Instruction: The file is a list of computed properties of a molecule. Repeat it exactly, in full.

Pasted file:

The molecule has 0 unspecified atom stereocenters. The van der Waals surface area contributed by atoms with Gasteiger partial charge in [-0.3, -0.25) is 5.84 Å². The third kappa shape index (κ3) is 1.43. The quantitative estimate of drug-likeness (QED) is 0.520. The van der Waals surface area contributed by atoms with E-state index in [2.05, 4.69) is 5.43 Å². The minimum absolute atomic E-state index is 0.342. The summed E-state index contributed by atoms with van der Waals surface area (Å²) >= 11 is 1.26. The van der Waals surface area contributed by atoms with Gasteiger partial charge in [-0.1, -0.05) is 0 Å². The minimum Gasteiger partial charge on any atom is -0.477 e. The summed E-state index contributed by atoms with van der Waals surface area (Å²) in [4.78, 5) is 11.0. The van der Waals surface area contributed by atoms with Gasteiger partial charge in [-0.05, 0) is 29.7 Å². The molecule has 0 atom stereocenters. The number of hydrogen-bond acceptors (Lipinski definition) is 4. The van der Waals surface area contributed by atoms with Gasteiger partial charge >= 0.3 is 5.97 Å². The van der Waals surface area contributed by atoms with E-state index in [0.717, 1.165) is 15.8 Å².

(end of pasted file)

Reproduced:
The molecule has 0 unspecified atom stereocenters. The van der Waals surface area contributed by atoms with Gasteiger partial charge in [-0.3, -0.25) is 5.84 Å². The third kappa shape index (κ3) is 1.43. The quantitative estimate of drug-likeness (QED) is 0.520. The van der Waals surface area contributed by atoms with E-state index in [2.05, 4.69) is 5.43 Å². The minimum absolute atomic E-state index is 0.342. The summed E-state index contributed by atoms with van der Waals surface area (Å²) >= 11 is 1.26. The van der Waals surface area contributed by atoms with Gasteiger partial charge in [-0.1, -0.05) is 0 Å². The minimum Gasteiger partial charge on any atom is -0.477 e. The summed E-state index contributed by atoms with van der Waals surface area (Å²) in [4.78, 5) is 11.0. The van der Waals surface area contributed by atoms with Gasteiger partial charge in [-0.05, 0) is 29.7 Å². The molecule has 0 atom stereocenters. The number of hydrogen-bond acceptors (Lipinski definition) is 4. The van der Waals surface area contributed by atoms with Gasteiger partial charge >= 0.3 is 5.97 Å². The van der Waals surface area contributed by atoms with E-state index in [0.717, 1.165) is 15.8 Å².